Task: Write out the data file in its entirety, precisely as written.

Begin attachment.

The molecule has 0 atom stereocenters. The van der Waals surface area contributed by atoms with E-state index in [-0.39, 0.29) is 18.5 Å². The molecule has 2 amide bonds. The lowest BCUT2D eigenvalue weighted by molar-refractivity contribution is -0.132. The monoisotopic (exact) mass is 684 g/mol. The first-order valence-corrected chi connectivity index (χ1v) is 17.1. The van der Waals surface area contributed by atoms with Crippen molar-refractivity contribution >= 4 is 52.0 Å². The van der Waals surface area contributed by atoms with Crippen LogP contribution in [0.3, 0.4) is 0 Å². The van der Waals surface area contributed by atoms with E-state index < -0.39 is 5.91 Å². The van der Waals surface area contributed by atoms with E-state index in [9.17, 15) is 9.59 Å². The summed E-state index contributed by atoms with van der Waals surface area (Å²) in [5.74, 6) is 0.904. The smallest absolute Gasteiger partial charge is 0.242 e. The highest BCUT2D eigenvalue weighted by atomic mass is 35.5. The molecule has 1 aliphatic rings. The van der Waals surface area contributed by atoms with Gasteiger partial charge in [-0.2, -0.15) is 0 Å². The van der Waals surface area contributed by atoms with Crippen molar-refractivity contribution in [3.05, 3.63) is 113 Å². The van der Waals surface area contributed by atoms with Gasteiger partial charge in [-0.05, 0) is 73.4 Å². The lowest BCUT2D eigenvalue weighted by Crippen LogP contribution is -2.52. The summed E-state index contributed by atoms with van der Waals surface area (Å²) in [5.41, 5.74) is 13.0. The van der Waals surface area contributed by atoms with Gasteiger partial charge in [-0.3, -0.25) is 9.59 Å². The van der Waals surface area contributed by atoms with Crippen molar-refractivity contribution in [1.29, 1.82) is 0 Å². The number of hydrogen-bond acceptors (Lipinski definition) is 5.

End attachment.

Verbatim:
The molecule has 0 atom stereocenters. The van der Waals surface area contributed by atoms with E-state index in [-0.39, 0.29) is 18.5 Å². The molecule has 2 amide bonds. The lowest BCUT2D eigenvalue weighted by molar-refractivity contribution is -0.132. The monoisotopic (exact) mass is 684 g/mol. The first-order valence-corrected chi connectivity index (χ1v) is 17.1. The van der Waals surface area contributed by atoms with Crippen molar-refractivity contribution >= 4 is 52.0 Å². The van der Waals surface area contributed by atoms with Crippen LogP contribution in [0.3, 0.4) is 0 Å². The van der Waals surface area contributed by atoms with E-state index < -0.39 is 5.91 Å². The van der Waals surface area contributed by atoms with E-state index in [9.17, 15) is 9.59 Å². The summed E-state index contributed by atoms with van der Waals surface area (Å²) in [5.74, 6) is 0.904. The smallest absolute Gasteiger partial charge is 0.242 e. The highest BCUT2D eigenvalue weighted by atomic mass is 35.5. The molecule has 1 aliphatic rings. The van der Waals surface area contributed by atoms with Gasteiger partial charge in [-0.2, -0.15) is 0 Å². The van der Waals surface area contributed by atoms with Crippen molar-refractivity contribution in [3.05, 3.63) is 113 Å². The van der Waals surface area contributed by atoms with Gasteiger partial charge in [-0.05, 0) is 73.4 Å². The lowest BCUT2D eigenvalue weighted by Crippen LogP contribution is -2.52. The summed E-state index contributed by atoms with van der Waals surface area (Å²) in [5.41, 5.74) is 13.0. The van der Waals surface area contributed by atoms with Gasteiger partial charge in [-0.3, -0.25) is 9.59 Å². The van der Waals surface area contributed by atoms with Crippen molar-refractivity contribution in [1.29, 1.82) is 0 Å². The number of hydrogen-bond acceptors (Lipinski definition) is 5.